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Business travel boosts Reno, Sparks hotel bookings

Rob Sabo
rsabo@nnbw.biz
Bidders at the Barrett-Jackson classic car auction in August helped lead to a record rate for rooms in Reno-Sparks.
Photo Courtesy RSCVA |

Tesla and other big-name businesses relocating or expanding in the Truckee Meadows are having a huge impact on business travel in northern Nevada, a trend that’s expected to continue throughout 2015.

And though a few of the most popular special events took it on the chin last year due to inclement weather, the region’s lineup of special events will continue to draw hundreds of thousands of visitors to northern Nevada in 2015.

Business travel is a one category causing a large spike in visitation and room night bookings in the Truckee Meadows. According to the Reno-Sparks Convention and Visitors Authority, year-over-year revenue at non-gaming hotels in Reno-Sparks grew by nearly $1.1 million in September through November.



“Tesla and the drone industry has create a demand for inbound and outbound business travel,” says Chris Baum, president and chief executive officer of the RSCVA. “We have a lower volume of business travel than lot of destinations our size, but average rates and volume for our corporate-type properties is stating to climb.

“As economic growth impacts us, it impacts our hotels, too,” Baum adds. “We are becoming a hybrid of a business destination and a resort town.”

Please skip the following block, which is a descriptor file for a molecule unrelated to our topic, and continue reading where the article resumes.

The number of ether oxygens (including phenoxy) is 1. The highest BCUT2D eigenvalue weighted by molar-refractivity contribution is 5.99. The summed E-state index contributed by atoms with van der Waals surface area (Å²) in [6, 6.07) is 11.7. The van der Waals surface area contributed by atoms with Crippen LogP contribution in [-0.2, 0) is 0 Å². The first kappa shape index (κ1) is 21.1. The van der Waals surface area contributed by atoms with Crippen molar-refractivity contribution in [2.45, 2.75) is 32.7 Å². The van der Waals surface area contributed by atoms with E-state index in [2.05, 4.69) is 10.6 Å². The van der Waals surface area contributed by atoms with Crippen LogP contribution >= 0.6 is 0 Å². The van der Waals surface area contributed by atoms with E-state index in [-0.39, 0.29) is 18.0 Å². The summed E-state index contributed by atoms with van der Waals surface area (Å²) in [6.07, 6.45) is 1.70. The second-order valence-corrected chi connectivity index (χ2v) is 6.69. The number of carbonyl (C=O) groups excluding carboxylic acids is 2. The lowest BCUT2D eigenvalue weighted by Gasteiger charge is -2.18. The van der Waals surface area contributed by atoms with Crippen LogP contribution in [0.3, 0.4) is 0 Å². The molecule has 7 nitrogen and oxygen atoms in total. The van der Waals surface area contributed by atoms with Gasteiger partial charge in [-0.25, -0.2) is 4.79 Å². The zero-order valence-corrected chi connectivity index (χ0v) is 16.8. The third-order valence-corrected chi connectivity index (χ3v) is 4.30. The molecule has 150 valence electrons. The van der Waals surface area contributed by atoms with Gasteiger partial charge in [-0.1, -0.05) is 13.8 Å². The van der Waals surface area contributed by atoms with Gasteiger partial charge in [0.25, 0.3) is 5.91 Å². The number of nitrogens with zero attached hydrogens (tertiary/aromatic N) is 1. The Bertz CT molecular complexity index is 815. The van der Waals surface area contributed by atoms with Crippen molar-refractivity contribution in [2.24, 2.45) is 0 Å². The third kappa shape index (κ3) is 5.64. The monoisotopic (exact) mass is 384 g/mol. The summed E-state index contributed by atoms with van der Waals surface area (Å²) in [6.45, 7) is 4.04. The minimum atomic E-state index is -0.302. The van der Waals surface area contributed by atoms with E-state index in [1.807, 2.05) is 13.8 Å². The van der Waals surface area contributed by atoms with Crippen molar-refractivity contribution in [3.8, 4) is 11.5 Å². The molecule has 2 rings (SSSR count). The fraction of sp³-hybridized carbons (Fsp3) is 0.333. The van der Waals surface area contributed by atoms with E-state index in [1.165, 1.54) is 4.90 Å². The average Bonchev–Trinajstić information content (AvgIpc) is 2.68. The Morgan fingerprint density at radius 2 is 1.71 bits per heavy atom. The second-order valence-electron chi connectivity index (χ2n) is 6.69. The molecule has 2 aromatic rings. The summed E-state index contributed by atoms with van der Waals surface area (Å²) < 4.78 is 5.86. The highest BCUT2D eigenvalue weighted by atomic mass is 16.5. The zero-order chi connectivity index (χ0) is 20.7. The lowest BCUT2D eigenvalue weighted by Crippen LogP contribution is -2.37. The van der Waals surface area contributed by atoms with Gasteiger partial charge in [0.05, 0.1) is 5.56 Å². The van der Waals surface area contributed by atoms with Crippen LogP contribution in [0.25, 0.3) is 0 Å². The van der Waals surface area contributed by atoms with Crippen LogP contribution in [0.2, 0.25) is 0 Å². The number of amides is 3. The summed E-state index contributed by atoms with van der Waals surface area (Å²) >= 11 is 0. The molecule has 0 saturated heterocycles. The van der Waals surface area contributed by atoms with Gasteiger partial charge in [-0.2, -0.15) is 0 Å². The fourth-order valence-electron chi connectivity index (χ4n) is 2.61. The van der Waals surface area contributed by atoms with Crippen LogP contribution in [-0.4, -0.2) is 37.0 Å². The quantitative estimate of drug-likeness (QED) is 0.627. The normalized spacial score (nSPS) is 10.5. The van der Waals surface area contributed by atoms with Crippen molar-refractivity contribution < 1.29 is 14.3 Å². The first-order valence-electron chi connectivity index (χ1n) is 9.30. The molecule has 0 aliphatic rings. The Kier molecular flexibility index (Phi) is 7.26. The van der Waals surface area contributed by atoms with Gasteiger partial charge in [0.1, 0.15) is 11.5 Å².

The average daily rate for hotel rooms in the Truckee Meadows hit record highs in 2014, and trend that could continue during peak tourism events in the New Year.

From January of 2014 through October, taxable rooms booked in Washoe County stood at 2,495,555, down a modest .7 percent from the same 10-month span in the previous year. The average daily rate for rooms booked during that time was $86.77 — and the ADR hit a record high of $104 per night in August.

Baum says the record ADR was result of the contingent of well-heeled car aficionados that came to Reno-Sparks during Hot August Nights to bid on rare and classic cars at the Barrett-Jackson auction at Reno Sparks Convention Center.

“When you have people coming in from all over country buying expensive cars and paying $200 or more for a room, it adds significant demand and uptick on average rates,” Baum says. “Barrett-Jackson brings more than 20 hours of TV coverage to our region, and it’s a client we aspire to on a more regular basis.”

David Farahi, chief operating officer for Monarch Casino & Resort, parent of the Atlantis Casino Resort, says the waves of new businesses and development coming to Reno has sparked a flurry of interest in the region.

That excitement has hoteliers buzzing as well, as the increased focus on northern Nevada can bring more visitors and tourism dollars to the region.

“The spotlight has been on Tesla, but that is only the marquee event,” Farahi says. “The real story is how many businesses are relocating to northern Nevada and how northern Nevada has some great attributes for them. It’s driving the economic diversification that we need.”

The Atlantis and other hotel-casinos in the Truckee Meadows, Farahi says, are ideally positioned to capture increased gross gaming revenue and additional revenue in food and beverage and room and spa operations. The executive team at the Atlantis also is working closely with the RSCVA to bring new convention business to northern Nevada and the convention center, driven by the RSCVA 5-year strategic plan, especially with the departure of Safari Club International.

According to the Nevada Gaming Control Board, year-over-year gaming revenue in Washoe County in November of 2104 was up nearly 7 percent, although the four previous months showed minor declines from year-earlier figures.